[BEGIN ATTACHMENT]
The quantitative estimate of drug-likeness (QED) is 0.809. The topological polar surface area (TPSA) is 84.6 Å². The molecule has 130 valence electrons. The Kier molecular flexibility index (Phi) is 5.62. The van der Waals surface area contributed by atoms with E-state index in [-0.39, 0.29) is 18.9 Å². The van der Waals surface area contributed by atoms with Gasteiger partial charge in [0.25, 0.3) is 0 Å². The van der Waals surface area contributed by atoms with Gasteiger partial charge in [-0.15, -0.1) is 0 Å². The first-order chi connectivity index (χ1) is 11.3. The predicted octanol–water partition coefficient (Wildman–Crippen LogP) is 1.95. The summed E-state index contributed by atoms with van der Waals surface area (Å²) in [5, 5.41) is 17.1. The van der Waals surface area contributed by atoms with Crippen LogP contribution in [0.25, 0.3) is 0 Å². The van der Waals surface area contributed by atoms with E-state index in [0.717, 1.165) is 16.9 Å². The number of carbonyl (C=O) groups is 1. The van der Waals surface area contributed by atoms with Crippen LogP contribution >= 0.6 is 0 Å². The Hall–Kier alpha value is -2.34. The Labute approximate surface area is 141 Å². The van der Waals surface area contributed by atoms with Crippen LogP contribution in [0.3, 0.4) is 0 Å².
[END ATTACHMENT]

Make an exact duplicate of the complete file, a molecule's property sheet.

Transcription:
The quantitative estimate of drug-likeness (QED) is 0.809. The topological polar surface area (TPSA) is 84.6 Å². The molecule has 130 valence electrons. The Kier molecular flexibility index (Phi) is 5.62. The van der Waals surface area contributed by atoms with E-state index in [-0.39, 0.29) is 18.9 Å². The van der Waals surface area contributed by atoms with Gasteiger partial charge in [0.25, 0.3) is 0 Å². The van der Waals surface area contributed by atoms with Gasteiger partial charge in [-0.15, -0.1) is 0 Å². The first-order chi connectivity index (χ1) is 11.3. The predicted octanol–water partition coefficient (Wildman–Crippen LogP) is 1.95. The summed E-state index contributed by atoms with van der Waals surface area (Å²) in [5, 5.41) is 17.1. The van der Waals surface area contributed by atoms with Crippen LogP contribution in [0.25, 0.3) is 0 Å². The van der Waals surface area contributed by atoms with E-state index in [0.717, 1.165) is 16.9 Å². The number of carbonyl (C=O) groups is 1. The van der Waals surface area contributed by atoms with Crippen LogP contribution >= 0.6 is 0 Å². The Hall–Kier alpha value is -2.34. The Labute approximate surface area is 141 Å². The van der Waals surface area contributed by atoms with Crippen LogP contribution in [0.3, 0.4) is 0 Å².